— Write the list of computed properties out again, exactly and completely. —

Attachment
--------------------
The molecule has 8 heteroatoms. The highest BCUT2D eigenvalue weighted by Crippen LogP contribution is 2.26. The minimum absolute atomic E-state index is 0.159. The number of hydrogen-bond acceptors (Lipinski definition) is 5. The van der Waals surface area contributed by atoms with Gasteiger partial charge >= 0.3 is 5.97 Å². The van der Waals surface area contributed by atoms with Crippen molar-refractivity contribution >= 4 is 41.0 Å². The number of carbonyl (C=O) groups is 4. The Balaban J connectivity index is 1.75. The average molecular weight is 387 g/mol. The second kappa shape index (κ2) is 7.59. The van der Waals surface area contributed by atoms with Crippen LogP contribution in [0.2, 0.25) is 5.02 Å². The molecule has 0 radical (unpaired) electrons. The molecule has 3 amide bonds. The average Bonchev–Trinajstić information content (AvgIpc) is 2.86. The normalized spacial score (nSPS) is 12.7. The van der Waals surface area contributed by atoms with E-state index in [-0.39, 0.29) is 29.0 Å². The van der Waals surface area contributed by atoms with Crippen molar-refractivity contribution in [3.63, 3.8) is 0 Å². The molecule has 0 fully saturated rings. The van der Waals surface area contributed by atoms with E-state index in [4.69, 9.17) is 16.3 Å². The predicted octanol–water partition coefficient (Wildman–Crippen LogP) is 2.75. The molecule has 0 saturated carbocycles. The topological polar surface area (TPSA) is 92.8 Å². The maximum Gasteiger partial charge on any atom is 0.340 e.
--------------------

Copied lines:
The molecule has 8 heteroatoms. The highest BCUT2D eigenvalue weighted by Crippen LogP contribution is 2.26. The minimum absolute atomic E-state index is 0.159. The number of hydrogen-bond acceptors (Lipinski definition) is 5. The van der Waals surface area contributed by atoms with Gasteiger partial charge >= 0.3 is 5.97 Å². The van der Waals surface area contributed by atoms with Crippen molar-refractivity contribution >= 4 is 41.0 Å². The number of carbonyl (C=O) groups is 4. The Balaban J connectivity index is 1.75. The average molecular weight is 387 g/mol. The second kappa shape index (κ2) is 7.59. The van der Waals surface area contributed by atoms with Crippen LogP contribution in [0.2, 0.25) is 5.02 Å². The molecule has 0 radical (unpaired) electrons. The molecule has 3 amide bonds. The average Bonchev–Trinajstić information content (AvgIpc) is 2.86. The normalized spacial score (nSPS) is 12.7. The van der Waals surface area contributed by atoms with E-state index in [-0.39, 0.29) is 29.0 Å². The van der Waals surface area contributed by atoms with Crippen molar-refractivity contribution in [3.63, 3.8) is 0 Å². The molecule has 0 fully saturated rings. The van der Waals surface area contributed by atoms with E-state index in [4.69, 9.17) is 16.3 Å². The predicted octanol–water partition coefficient (Wildman–Crippen LogP) is 2.75. The molecule has 0 saturated carbocycles. The topological polar surface area (TPSA) is 92.8 Å². The maximum Gasteiger partial charge on any atom is 0.340 e.